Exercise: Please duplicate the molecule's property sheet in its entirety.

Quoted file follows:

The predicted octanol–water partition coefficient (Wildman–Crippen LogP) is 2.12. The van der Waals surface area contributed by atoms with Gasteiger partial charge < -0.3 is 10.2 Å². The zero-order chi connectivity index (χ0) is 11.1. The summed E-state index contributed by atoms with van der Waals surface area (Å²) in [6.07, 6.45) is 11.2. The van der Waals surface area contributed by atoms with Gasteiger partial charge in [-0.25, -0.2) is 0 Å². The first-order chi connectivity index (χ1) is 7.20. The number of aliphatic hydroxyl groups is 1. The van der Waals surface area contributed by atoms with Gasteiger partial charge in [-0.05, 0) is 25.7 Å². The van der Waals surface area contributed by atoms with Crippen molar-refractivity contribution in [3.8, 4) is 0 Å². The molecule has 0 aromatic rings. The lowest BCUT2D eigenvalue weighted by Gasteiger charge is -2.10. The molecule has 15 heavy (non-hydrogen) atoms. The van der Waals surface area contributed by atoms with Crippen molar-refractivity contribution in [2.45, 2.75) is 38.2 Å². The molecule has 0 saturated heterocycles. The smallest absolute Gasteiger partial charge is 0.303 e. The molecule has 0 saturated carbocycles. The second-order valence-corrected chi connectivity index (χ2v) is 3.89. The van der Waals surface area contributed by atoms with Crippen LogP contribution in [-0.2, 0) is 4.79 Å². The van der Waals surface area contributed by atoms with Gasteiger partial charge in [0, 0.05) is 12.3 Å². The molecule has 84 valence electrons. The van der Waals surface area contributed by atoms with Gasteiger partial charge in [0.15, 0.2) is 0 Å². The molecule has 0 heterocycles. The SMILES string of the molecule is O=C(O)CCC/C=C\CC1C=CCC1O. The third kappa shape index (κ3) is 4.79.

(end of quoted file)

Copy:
The predicted octanol–water partition coefficient (Wildman–Crippen LogP) is 2.12. The van der Waals surface area contributed by atoms with Gasteiger partial charge < -0.3 is 10.2 Å². The zero-order chi connectivity index (χ0) is 11.1. The summed E-state index contributed by atoms with van der Waals surface area (Å²) in [6.07, 6.45) is 11.2. The van der Waals surface area contributed by atoms with Gasteiger partial charge in [-0.25, -0.2) is 0 Å². The first-order chi connectivity index (χ1) is 7.20. The number of aliphatic hydroxyl groups is 1. The van der Waals surface area contributed by atoms with Gasteiger partial charge in [-0.05, 0) is 25.7 Å². The van der Waals surface area contributed by atoms with Crippen molar-refractivity contribution in [3.8, 4) is 0 Å². The molecule has 0 aromatic rings. The lowest BCUT2D eigenvalue weighted by Gasteiger charge is -2.10. The molecule has 15 heavy (non-hydrogen) atoms. The van der Waals surface area contributed by atoms with Crippen molar-refractivity contribution in [2.45, 2.75) is 38.2 Å². The molecule has 0 saturated heterocycles. The smallest absolute Gasteiger partial charge is 0.303 e. The molecule has 0 saturated carbocycles. The second-order valence-corrected chi connectivity index (χ2v) is 3.89. The van der Waals surface area contributed by atoms with Crippen LogP contribution in [-0.2, 0) is 4.79 Å². The van der Waals surface area contributed by atoms with Gasteiger partial charge in [0, 0.05) is 12.3 Å². The molecule has 84 valence electrons. The van der Waals surface area contributed by atoms with Gasteiger partial charge in [0.15, 0.2) is 0 Å². The molecule has 0 heterocycles. The SMILES string of the molecule is O=C(O)CCC/C=C\CC1C=CCC1O. The third kappa shape index (κ3) is 4.79.